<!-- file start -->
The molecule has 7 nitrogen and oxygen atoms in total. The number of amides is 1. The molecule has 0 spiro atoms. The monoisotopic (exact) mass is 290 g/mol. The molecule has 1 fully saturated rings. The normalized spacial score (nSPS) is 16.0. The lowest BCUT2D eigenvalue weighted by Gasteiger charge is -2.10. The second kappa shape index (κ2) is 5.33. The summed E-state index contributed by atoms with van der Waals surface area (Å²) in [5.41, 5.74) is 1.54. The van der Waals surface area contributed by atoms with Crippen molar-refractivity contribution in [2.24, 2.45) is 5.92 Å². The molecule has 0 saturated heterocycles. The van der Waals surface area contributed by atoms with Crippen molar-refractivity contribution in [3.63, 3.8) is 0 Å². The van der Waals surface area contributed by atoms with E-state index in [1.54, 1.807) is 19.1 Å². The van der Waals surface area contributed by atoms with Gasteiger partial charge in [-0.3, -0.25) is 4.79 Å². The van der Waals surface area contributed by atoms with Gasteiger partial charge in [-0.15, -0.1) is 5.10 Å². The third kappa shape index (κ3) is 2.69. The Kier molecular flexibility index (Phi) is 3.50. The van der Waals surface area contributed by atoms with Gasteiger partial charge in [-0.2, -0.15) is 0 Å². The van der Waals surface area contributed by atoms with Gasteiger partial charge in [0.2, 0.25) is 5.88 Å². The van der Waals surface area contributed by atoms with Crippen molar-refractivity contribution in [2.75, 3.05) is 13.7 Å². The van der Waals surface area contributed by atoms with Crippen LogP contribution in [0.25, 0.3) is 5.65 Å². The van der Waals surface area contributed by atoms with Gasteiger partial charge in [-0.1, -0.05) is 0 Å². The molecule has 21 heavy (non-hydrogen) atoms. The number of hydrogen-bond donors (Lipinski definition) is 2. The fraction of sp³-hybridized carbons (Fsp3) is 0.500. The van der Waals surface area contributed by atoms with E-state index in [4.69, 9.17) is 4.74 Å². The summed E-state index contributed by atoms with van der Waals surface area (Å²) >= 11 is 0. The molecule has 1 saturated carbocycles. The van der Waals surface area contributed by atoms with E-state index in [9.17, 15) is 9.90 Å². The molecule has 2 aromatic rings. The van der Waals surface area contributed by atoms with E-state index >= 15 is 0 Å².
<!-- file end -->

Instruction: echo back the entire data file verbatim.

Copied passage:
The molecule has 7 nitrogen and oxygen atoms in total. The number of amides is 1. The molecule has 0 spiro atoms. The monoisotopic (exact) mass is 290 g/mol. The molecule has 1 fully saturated rings. The normalized spacial score (nSPS) is 16.0. The lowest BCUT2D eigenvalue weighted by Gasteiger charge is -2.10. The second kappa shape index (κ2) is 5.33. The summed E-state index contributed by atoms with van der Waals surface area (Å²) in [5.41, 5.74) is 1.54. The van der Waals surface area contributed by atoms with Crippen molar-refractivity contribution in [2.24, 2.45) is 5.92 Å². The molecule has 0 saturated heterocycles. The van der Waals surface area contributed by atoms with Crippen molar-refractivity contribution in [3.63, 3.8) is 0 Å². The van der Waals surface area contributed by atoms with E-state index in [1.54, 1.807) is 19.1 Å². The van der Waals surface area contributed by atoms with Gasteiger partial charge in [-0.3, -0.25) is 4.79 Å². The van der Waals surface area contributed by atoms with Gasteiger partial charge in [-0.15, -0.1) is 5.10 Å². The third kappa shape index (κ3) is 2.69. The Kier molecular flexibility index (Phi) is 3.50. The van der Waals surface area contributed by atoms with Gasteiger partial charge in [-0.2, -0.15) is 0 Å². The van der Waals surface area contributed by atoms with Gasteiger partial charge in [0.2, 0.25) is 5.88 Å². The van der Waals surface area contributed by atoms with Crippen molar-refractivity contribution in [2.75, 3.05) is 13.7 Å². The van der Waals surface area contributed by atoms with Crippen LogP contribution in [0.25, 0.3) is 5.65 Å². The van der Waals surface area contributed by atoms with Gasteiger partial charge in [-0.1, -0.05) is 0 Å². The molecule has 21 heavy (non-hydrogen) atoms. The number of hydrogen-bond donors (Lipinski definition) is 2. The fraction of sp³-hybridized carbons (Fsp3) is 0.500. The van der Waals surface area contributed by atoms with E-state index in [4.69, 9.17) is 4.74 Å². The summed E-state index contributed by atoms with van der Waals surface area (Å²) >= 11 is 0. The molecule has 1 saturated carbocycles. The van der Waals surface area contributed by atoms with E-state index in [9.17, 15) is 9.90 Å². The molecule has 2 aromatic rings. The van der Waals surface area contributed by atoms with E-state index >= 15 is 0 Å².